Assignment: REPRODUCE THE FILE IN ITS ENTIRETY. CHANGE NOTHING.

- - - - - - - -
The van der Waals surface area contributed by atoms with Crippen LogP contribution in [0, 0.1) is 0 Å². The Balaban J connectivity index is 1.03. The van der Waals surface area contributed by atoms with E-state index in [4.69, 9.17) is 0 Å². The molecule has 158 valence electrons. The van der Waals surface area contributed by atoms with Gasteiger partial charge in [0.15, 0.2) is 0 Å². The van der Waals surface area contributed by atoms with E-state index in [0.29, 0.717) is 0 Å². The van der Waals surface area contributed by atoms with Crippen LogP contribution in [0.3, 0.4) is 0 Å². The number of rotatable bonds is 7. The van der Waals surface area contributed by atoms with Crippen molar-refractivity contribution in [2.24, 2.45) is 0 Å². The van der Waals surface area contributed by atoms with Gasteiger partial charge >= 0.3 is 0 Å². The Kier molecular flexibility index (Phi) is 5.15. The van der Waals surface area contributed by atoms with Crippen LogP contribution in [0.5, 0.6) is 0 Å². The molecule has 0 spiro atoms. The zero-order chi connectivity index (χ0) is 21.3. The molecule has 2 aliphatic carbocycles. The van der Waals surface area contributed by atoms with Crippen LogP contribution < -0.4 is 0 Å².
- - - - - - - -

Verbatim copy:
The van der Waals surface area contributed by atoms with Crippen LogP contribution in [0, 0.1) is 0 Å². The Balaban J connectivity index is 1.03. The van der Waals surface area contributed by atoms with E-state index in [4.69, 9.17) is 0 Å². The molecule has 158 valence electrons. The van der Waals surface area contributed by atoms with Gasteiger partial charge in [0.15, 0.2) is 0 Å². The van der Waals surface area contributed by atoms with E-state index in [0.29, 0.717) is 0 Å². The van der Waals surface area contributed by atoms with Crippen LogP contribution in [0.3, 0.4) is 0 Å². The number of rotatable bonds is 7. The van der Waals surface area contributed by atoms with Crippen molar-refractivity contribution in [2.24, 2.45) is 0 Å². The van der Waals surface area contributed by atoms with Gasteiger partial charge >= 0.3 is 0 Å². The Kier molecular flexibility index (Phi) is 5.15. The van der Waals surface area contributed by atoms with Crippen LogP contribution in [0.5, 0.6) is 0 Å². The molecule has 0 spiro atoms. The zero-order chi connectivity index (χ0) is 21.3. The molecule has 2 aliphatic carbocycles. The van der Waals surface area contributed by atoms with Crippen LogP contribution < -0.4 is 0 Å².